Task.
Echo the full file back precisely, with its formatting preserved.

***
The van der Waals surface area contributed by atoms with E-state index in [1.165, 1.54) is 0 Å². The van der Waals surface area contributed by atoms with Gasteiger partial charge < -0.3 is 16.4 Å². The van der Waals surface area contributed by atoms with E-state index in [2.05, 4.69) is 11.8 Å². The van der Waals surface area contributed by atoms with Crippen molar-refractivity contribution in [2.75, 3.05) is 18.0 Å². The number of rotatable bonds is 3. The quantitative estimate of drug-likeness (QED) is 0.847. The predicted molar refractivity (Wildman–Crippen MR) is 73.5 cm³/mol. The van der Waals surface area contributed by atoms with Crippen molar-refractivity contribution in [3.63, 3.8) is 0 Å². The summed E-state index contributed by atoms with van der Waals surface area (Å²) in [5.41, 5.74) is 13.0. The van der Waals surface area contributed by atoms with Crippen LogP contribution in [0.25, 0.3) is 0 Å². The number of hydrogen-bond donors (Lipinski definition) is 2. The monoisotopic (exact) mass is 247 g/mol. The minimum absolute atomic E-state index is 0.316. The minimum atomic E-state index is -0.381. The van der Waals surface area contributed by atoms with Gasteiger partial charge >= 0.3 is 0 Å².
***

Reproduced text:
The van der Waals surface area contributed by atoms with E-state index in [1.165, 1.54) is 0 Å². The van der Waals surface area contributed by atoms with Gasteiger partial charge < -0.3 is 16.4 Å². The van der Waals surface area contributed by atoms with E-state index in [2.05, 4.69) is 11.8 Å². The van der Waals surface area contributed by atoms with Crippen molar-refractivity contribution in [2.75, 3.05) is 18.0 Å². The number of rotatable bonds is 3. The quantitative estimate of drug-likeness (QED) is 0.847. The predicted molar refractivity (Wildman–Crippen MR) is 73.5 cm³/mol. The van der Waals surface area contributed by atoms with Crippen molar-refractivity contribution in [3.63, 3.8) is 0 Å². The summed E-state index contributed by atoms with van der Waals surface area (Å²) in [5.41, 5.74) is 13.0. The van der Waals surface area contributed by atoms with Crippen LogP contribution in [0.25, 0.3) is 0 Å². The number of hydrogen-bond donors (Lipinski definition) is 2. The monoisotopic (exact) mass is 247 g/mol. The minimum absolute atomic E-state index is 0.316. The minimum atomic E-state index is -0.381. The van der Waals surface area contributed by atoms with Gasteiger partial charge >= 0.3 is 0 Å².